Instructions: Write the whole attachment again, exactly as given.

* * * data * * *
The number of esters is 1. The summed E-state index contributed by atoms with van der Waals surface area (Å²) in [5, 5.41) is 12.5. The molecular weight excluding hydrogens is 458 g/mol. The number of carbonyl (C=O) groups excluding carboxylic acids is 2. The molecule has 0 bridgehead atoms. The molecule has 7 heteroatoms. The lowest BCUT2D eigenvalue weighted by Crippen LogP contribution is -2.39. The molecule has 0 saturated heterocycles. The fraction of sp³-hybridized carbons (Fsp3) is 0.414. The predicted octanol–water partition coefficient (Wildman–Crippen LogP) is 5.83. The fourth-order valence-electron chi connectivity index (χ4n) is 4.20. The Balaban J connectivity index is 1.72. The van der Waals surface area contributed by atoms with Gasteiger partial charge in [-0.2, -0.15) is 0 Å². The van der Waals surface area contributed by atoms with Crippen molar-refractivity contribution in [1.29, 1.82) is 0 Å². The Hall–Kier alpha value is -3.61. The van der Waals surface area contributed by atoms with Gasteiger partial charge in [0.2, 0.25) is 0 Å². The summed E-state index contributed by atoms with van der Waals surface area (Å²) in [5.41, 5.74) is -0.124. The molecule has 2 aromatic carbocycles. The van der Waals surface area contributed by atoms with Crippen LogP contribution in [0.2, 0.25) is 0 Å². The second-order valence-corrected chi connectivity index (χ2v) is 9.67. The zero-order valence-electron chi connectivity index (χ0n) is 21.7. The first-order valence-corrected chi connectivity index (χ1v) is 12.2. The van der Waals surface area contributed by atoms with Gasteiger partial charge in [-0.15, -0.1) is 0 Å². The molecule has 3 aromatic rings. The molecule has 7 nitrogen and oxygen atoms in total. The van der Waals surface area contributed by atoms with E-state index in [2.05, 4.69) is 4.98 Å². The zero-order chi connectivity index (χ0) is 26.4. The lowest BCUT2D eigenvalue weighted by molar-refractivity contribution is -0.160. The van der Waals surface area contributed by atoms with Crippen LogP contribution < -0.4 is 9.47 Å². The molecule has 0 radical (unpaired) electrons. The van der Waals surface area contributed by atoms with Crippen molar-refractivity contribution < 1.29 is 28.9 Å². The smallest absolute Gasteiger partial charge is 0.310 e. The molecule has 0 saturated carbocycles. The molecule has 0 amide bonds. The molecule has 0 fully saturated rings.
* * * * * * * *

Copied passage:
The number of esters is 1. The summed E-state index contributed by atoms with van der Waals surface area (Å²) in [5, 5.41) is 12.5. The molecular weight excluding hydrogens is 458 g/mol. The number of carbonyl (C=O) groups excluding carboxylic acids is 2. The molecule has 0 bridgehead atoms. The molecule has 7 heteroatoms. The lowest BCUT2D eigenvalue weighted by Crippen LogP contribution is -2.39. The molecule has 0 saturated heterocycles. The fraction of sp³-hybridized carbons (Fsp3) is 0.414. The predicted octanol–water partition coefficient (Wildman–Crippen LogP) is 5.83. The fourth-order valence-electron chi connectivity index (χ4n) is 4.20. The Balaban J connectivity index is 1.72. The van der Waals surface area contributed by atoms with Gasteiger partial charge in [-0.2, -0.15) is 0 Å². The van der Waals surface area contributed by atoms with Crippen molar-refractivity contribution in [1.29, 1.82) is 0 Å². The Hall–Kier alpha value is -3.61. The van der Waals surface area contributed by atoms with Gasteiger partial charge in [0.2, 0.25) is 0 Å². The summed E-state index contributed by atoms with van der Waals surface area (Å²) in [5.41, 5.74) is -0.124. The molecule has 2 aromatic carbocycles. The van der Waals surface area contributed by atoms with Crippen LogP contribution in [0.2, 0.25) is 0 Å². The second-order valence-corrected chi connectivity index (χ2v) is 9.67. The zero-order valence-electron chi connectivity index (χ0n) is 21.7. The first-order valence-corrected chi connectivity index (χ1v) is 12.2. The van der Waals surface area contributed by atoms with Gasteiger partial charge in [-0.15, -0.1) is 0 Å². The molecule has 3 aromatic rings. The molecule has 7 nitrogen and oxygen atoms in total. The van der Waals surface area contributed by atoms with E-state index in [2.05, 4.69) is 4.98 Å². The zero-order chi connectivity index (χ0) is 26.4. The lowest BCUT2D eigenvalue weighted by molar-refractivity contribution is -0.160. The van der Waals surface area contributed by atoms with Crippen LogP contribution < -0.4 is 9.47 Å². The molecule has 0 radical (unpaired) electrons. The van der Waals surface area contributed by atoms with Crippen molar-refractivity contribution < 1.29 is 28.9 Å². The smallest absolute Gasteiger partial charge is 0.310 e. The molecule has 0 saturated carbocycles. The molecule has 0 amide bonds. The molecule has 0 fully saturated rings.